Medium-term clinical outcomes following surgical repair for vaginal prolapse with tension-free mesh and vaginal support device
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Introduction and hypothesis
This study was designed to evaluate clinical outcomes ≥2 years following surgery with polypropylene mesh and vaginal support device (VSD) in women with vaginal prolapse, in a prospective, multi-center setting.
Patients re-consented for this extended follow-up (n = 110), with anatomic evaluation using Pelvic Organ Prolapse Quantification (POP-Q) and validated questionnaires to assess pelvic symptoms and sexual function. Complications were recorded (safety set; n = 121).
Median length of follow-up was 29 months (range 24–34 months). The primary anatomic success, defined as POP-Q 0–I, was 69.1%; however, in 84.5% of the cases, the leading vaginal edge was above the hymen. Pelvic symptoms and sexual function improved significantly from baseline (p < 0.01). Mesh exposure rate was 9.1%. Five percent reported stress urinary incontinence and 3.3% required further prolapse surgery.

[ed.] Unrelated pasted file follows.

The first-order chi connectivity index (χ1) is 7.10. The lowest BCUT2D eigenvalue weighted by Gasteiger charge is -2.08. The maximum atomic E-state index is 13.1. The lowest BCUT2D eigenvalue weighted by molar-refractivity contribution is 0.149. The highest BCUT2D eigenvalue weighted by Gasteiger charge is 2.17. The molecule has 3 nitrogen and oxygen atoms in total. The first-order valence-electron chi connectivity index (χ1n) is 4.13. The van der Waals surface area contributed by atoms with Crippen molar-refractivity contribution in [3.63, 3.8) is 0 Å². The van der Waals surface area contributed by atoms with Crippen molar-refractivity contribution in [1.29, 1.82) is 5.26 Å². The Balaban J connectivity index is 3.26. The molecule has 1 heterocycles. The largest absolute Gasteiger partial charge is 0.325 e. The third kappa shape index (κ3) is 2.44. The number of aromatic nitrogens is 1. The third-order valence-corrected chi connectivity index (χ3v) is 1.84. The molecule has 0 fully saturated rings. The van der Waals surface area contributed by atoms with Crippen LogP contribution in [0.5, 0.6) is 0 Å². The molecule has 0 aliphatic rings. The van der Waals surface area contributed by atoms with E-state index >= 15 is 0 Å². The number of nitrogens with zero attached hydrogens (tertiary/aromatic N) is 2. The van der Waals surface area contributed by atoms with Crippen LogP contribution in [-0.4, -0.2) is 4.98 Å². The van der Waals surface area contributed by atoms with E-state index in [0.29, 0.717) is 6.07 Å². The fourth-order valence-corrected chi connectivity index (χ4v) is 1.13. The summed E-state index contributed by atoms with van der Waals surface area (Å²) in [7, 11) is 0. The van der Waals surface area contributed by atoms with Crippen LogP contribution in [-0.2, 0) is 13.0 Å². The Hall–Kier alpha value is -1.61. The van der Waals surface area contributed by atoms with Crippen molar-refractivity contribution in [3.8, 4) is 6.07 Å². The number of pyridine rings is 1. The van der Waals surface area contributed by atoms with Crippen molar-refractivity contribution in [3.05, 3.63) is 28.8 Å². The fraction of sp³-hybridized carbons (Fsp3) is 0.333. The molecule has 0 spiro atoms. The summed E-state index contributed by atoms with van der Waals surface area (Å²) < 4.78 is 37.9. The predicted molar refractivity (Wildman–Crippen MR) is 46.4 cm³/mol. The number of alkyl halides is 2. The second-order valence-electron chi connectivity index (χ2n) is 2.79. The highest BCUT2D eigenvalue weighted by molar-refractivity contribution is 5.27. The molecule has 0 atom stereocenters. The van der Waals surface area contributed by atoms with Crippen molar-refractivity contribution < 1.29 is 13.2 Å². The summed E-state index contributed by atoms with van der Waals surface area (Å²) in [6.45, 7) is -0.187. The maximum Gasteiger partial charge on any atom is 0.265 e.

These results indicate this non-anchored mesh repair is a safe and effective treatment for women with symptomatic vaginal prolapse in the medium term.
KeywordsPelvic organ prolapse Polypropylene mesh Vaginal surgery Vaginal support device
- ICS POP-Q
International Continence Society Pelvic Organ Prolapse Quantification
Patient Global Impression of Change
Pelvic Floor Distress Inventory
Pelvic Floor Impact Questionnaire
Pelvic Organ Prolapse/Urinary Incontinence Sexual Questionnaire
Quality of life
Vaginal support device